For example, if an application is composed of many small services, and each one has its own security profile, the overall security profile of the application is significantly reduced. In addition, the use of microservices could make it more challenging to conduct a comprehensive vulnerability assessment. This is because each service will need to be assessed individually, which can be a time-consuming and resource-intensive process.
What Should Be Included In A Vulnerability Assessment
The scope of a vulnerability assessment will vary depending on the specific application being assessed. However, there are some common elements that should be included in most assessments:
- Identification of all potential vulnerabilities of the microservices
- Classification of each vulnerability according to its severity
- Recommendations for mitigating or eliminating each one of the identified vulnerabilities
- A comprehensive report detailing the findings of the assessment
As you can see, a proper vulnerability assessment can be quite complex. However, it is an essential part of ensuring the security of any cloud-based application. Without it, organizations and developers would have no way of knowing where their systems are most vulnerable and how to mitigate those vulnerabilities. Therefore, to ensure the highest possible level of security in a cloud-based application, it is crucial to make sure that you have a comprehensive vulnerability assessment process in place.
Why You Should Use Application Security Testing
You can already see why application security testing can be beneficial. It can help to identify vulnerabilities in applications before they are deployed, which can reduce the risk of data breaches and other attacks. There are a number of benefits to using application security testing, including:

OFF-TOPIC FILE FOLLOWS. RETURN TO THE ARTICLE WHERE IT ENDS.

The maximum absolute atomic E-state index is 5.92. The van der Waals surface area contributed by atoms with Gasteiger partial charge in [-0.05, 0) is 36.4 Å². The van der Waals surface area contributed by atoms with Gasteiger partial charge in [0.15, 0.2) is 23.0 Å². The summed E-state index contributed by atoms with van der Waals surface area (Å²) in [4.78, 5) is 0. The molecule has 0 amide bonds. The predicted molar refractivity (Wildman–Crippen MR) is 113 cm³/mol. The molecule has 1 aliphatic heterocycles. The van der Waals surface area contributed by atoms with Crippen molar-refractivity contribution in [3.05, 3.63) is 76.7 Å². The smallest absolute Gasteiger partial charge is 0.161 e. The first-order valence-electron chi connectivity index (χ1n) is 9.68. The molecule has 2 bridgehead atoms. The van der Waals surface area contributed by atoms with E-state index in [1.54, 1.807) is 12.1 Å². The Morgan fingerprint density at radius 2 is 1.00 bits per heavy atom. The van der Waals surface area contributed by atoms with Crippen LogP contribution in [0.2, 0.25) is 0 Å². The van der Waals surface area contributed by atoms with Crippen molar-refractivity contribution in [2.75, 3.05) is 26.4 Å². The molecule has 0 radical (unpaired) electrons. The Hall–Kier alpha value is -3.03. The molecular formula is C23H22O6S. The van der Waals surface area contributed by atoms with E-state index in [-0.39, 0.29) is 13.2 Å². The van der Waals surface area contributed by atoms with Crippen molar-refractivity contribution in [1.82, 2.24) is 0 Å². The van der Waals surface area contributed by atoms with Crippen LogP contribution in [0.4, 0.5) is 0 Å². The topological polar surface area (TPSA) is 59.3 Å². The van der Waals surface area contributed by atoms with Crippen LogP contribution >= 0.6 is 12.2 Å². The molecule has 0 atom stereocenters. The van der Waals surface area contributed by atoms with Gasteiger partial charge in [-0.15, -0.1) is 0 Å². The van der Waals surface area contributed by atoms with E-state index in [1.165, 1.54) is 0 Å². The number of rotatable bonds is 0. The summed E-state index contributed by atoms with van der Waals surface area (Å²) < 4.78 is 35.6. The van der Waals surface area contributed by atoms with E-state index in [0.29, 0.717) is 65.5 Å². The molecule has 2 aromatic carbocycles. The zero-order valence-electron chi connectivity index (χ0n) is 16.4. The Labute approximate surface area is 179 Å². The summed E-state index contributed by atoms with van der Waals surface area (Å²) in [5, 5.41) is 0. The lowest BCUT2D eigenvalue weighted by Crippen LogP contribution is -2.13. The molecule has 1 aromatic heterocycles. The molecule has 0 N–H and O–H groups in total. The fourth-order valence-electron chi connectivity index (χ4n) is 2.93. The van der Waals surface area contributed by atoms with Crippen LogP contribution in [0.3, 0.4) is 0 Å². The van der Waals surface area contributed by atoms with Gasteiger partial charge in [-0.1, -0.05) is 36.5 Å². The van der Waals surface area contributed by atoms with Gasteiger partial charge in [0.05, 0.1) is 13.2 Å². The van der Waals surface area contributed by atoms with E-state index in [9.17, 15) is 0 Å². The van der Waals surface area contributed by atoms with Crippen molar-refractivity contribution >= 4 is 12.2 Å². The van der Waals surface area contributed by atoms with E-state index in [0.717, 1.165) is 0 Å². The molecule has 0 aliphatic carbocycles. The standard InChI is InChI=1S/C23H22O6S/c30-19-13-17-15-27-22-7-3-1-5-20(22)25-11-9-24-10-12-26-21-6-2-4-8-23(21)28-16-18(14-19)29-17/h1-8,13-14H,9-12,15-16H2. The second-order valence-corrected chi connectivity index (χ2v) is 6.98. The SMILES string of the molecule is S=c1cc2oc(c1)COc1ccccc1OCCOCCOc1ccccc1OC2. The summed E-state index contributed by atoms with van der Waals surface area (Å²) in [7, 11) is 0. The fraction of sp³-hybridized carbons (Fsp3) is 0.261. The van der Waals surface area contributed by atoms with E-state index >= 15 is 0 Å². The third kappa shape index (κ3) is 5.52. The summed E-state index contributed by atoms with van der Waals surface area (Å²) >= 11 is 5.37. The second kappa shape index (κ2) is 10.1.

- Reduced risk of data breaches and similar attacks: By identifying vulnerabilities in applications before they are deployed, application security testing can help to reduce the risk of data breaches and other attacks.
- Improved overall security: Application security testing can help to improve the overall security profile of an organization’s applications.
- Cost savings: By identifying vulnerabilities early in the development process, application security testing can help to save money by avoiding the need to fix issues later on. An ounce of prevention is worth a lot more than a pound of cure.
- Improved developer productivity: Application security testing can help to improve developer productivity by providing feedback on potential security issues.
Vulnerability assessment is a critical part of any security program, and it’s even more important in apps with microservices. It can help to identify vulnerabilities in applications before they are deployed, which can reduce the risk of data breaches and similar attacks.
Application security testing is one of the best ways to go about vulnerability assessment to better understand the health and the security profile of applications. By itself, it can help to identify vulnerabilities in applications before they are deployed, which can drastically reduce the risk of most types of attacks.